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“Do you never imagine things different from what they really are?” asked Anne wide-eyed.

“No.”

“Oh!” Anne drew a long breath. “Oh, Miss – Marilla, how much you miss!”

Let the Australian-Canadian cultural exchange begin!

Oh, I am sorry. I am speaking out of turn. Let me explain.

Last month my blogger colleague Stacey over at the excellent Word of Mouse Books proposed that we each review literature from our respective countries of residence. She announced the two titles that I was to review and I in turn sent her a copy of Foley Russel and that Poor Girl by Rebecca Bloomer, as well as the lovely Snugglepot and Cuddlepie by May Gibbs.

So today I am reviewing the first of the two books that Stacey posted from Canada for my reading pleasure. I strongly urge you folks to check out her blog and add it to your roll if you have a site of your own.

An elderly brother and sister, Marilla and Matthew Cuthbert, manage the farm at Green Gables, hidden from the road that runs through the village of Avonlea behind a line of trees. The years are beginning to take their toll on the quietly spoken Matthew, so the decision is made to adopt a child old enough to work the land, but young enough to be raised with the values of the Cuthberts. However, when Matthew returns to Green Gables he is accompanied not by a strapping young lad ready to be put to work in the fields, but a talkative and precocious girl named Anne Shirley.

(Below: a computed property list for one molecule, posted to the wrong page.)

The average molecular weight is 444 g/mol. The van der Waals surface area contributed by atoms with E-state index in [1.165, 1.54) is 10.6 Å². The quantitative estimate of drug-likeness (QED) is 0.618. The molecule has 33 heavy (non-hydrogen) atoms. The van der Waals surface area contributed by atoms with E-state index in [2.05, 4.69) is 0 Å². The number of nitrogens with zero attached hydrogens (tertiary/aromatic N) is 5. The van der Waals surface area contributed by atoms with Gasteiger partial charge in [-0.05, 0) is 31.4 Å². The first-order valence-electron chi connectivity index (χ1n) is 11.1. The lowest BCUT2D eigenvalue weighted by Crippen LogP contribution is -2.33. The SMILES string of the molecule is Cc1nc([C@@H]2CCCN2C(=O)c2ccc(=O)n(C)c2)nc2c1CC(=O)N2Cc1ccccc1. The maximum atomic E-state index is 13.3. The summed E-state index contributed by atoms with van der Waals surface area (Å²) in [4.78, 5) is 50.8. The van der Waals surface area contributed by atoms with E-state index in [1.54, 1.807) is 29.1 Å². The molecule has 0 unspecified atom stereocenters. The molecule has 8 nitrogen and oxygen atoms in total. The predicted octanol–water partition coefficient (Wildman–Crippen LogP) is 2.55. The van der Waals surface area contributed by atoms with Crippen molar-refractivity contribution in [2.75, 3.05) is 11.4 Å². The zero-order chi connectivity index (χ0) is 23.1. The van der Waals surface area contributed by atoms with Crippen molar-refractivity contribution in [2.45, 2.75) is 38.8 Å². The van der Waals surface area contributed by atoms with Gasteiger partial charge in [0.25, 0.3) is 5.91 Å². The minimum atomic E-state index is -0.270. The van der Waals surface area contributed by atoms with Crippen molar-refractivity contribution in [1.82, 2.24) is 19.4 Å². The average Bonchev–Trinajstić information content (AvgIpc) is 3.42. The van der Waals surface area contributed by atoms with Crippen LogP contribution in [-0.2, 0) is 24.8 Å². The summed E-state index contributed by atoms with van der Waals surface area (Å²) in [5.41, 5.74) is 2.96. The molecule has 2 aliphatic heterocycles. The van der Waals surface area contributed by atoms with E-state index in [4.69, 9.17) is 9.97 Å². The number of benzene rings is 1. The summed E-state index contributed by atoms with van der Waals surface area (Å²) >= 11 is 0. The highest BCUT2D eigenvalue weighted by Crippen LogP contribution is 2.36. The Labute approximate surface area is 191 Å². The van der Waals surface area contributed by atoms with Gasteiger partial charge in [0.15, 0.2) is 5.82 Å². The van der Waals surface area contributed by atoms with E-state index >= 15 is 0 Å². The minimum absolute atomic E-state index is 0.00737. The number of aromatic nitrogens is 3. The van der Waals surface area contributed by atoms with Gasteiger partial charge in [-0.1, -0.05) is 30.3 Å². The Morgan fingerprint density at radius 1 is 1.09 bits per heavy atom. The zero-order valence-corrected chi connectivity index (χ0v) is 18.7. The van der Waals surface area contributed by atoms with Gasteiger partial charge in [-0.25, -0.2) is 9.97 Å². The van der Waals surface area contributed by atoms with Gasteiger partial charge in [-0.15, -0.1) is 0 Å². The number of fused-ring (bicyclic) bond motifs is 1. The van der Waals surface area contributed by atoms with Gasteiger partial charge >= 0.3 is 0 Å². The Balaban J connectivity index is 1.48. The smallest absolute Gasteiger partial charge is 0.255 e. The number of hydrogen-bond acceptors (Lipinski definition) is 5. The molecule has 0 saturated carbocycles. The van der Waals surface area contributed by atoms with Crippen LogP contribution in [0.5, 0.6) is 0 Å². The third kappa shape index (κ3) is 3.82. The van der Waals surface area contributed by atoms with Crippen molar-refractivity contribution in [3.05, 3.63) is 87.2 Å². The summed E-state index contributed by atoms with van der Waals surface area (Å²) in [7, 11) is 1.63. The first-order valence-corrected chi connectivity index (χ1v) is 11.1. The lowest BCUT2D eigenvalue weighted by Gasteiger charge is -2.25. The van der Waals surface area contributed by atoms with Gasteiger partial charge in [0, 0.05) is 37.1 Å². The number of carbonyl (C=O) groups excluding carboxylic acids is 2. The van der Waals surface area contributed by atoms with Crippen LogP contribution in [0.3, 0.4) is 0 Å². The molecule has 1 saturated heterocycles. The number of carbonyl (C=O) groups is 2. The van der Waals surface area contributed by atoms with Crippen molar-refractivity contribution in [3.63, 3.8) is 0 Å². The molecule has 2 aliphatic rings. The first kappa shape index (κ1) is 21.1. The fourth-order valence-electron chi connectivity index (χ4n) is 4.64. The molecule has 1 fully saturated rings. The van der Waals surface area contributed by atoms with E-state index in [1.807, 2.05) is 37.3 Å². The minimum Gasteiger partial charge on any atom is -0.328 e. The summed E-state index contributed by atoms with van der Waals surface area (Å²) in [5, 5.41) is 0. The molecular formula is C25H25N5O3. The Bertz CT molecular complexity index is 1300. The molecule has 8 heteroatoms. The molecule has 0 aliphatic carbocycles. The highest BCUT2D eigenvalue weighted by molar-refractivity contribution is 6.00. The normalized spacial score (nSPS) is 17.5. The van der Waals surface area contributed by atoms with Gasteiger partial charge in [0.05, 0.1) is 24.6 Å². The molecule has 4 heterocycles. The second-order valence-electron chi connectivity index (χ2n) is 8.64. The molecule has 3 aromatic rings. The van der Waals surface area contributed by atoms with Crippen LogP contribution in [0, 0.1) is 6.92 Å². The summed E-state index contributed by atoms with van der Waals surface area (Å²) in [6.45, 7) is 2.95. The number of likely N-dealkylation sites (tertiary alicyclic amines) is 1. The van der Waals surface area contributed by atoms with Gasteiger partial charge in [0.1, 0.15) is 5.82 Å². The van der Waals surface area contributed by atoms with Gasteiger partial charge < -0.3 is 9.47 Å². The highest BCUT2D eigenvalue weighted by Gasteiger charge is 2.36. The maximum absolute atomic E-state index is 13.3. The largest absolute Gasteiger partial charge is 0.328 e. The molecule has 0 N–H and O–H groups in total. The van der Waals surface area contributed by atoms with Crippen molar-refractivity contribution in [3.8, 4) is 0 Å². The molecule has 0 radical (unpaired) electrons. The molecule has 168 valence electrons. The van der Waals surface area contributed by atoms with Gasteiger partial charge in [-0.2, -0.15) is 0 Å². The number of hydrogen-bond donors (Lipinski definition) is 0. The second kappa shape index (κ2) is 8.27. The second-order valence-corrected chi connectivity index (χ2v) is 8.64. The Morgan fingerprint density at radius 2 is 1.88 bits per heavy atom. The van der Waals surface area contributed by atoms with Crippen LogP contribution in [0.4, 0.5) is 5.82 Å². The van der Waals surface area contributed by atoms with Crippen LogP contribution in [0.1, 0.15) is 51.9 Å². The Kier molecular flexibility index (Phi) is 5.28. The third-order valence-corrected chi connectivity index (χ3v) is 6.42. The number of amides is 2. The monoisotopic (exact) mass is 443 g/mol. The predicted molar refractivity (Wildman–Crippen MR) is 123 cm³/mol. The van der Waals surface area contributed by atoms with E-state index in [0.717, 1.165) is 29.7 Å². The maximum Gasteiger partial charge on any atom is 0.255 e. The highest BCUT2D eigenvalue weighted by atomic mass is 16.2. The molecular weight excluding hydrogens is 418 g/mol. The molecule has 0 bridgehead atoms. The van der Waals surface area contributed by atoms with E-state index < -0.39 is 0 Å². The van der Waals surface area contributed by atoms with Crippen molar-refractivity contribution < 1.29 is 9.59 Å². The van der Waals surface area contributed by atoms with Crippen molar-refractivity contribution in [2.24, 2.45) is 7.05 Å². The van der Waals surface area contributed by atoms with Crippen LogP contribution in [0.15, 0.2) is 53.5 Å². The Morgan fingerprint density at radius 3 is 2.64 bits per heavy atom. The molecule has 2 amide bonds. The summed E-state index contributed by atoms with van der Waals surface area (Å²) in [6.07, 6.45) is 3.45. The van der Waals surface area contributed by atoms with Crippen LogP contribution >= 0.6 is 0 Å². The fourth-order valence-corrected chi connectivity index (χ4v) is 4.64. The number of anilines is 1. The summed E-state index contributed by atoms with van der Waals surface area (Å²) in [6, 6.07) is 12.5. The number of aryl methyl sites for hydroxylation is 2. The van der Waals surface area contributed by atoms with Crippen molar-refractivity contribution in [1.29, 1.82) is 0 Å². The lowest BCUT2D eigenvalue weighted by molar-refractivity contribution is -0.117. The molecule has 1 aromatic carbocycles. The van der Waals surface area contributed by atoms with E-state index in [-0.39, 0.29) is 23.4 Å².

Despite the mix-up Matthew stubbornly insists that they keep the girl, recognizing in her a kindred spirit despite the one of them speaking not a word most days and the other barely stopping to breath between sentences. Anne’s sweet natured curiosity about the world takes a little longer to charm the sterner Cuthbert Marilla.

Anne’s innocence is combined dangerously with a quick wit. She notices the contradictions in people’s behaviour, the hypocrisies of small town worthies. Unschooled in conventions, she speaks out in such way that Marilla is initially mortified by this seemingly hell-bent red-haired orphan. Slowly, but surely though, she learns to appreciate her young ward’s perspective on the world and even begins to catch herself smiling when Anne points out the local reverend seems uninterested in his own sermons, or that the school-master enjoys mocking his students more than teaching them.

I’m so glad we live in a world where there are Octobers.

Such statements may make one suspicious that this character is little more than a Pollyanna, but I quickly came to love Anne myself. Her desperation to stay at Green Gables, when the Cuthberts are debating whether they should send her back to the children’s asylum; her wild enthusiasm for nature and books; and the easy friendships she makes courtesy of the infectious joy she displays in everything she does.

Three primary relationships define Anne’s life. Her mentoring under the increasingly affectionate gaze of Marilla; her passionate friendship with Diana Barry (whom she refers to as her ‘bosom friend’); and finally there is her intense rivalry with Gilbert Blythe, who earns her eternal enmity (or at least until they graduate) by insulting her on her first day at school. I love Anne’s habit of conversing in long monologues, much to the bewilderment of her friends and neighbours. I love how the overall tone of the book is one of wry goodness.

This is an unforgettable Canadian classic. Fantastically enjoyable.

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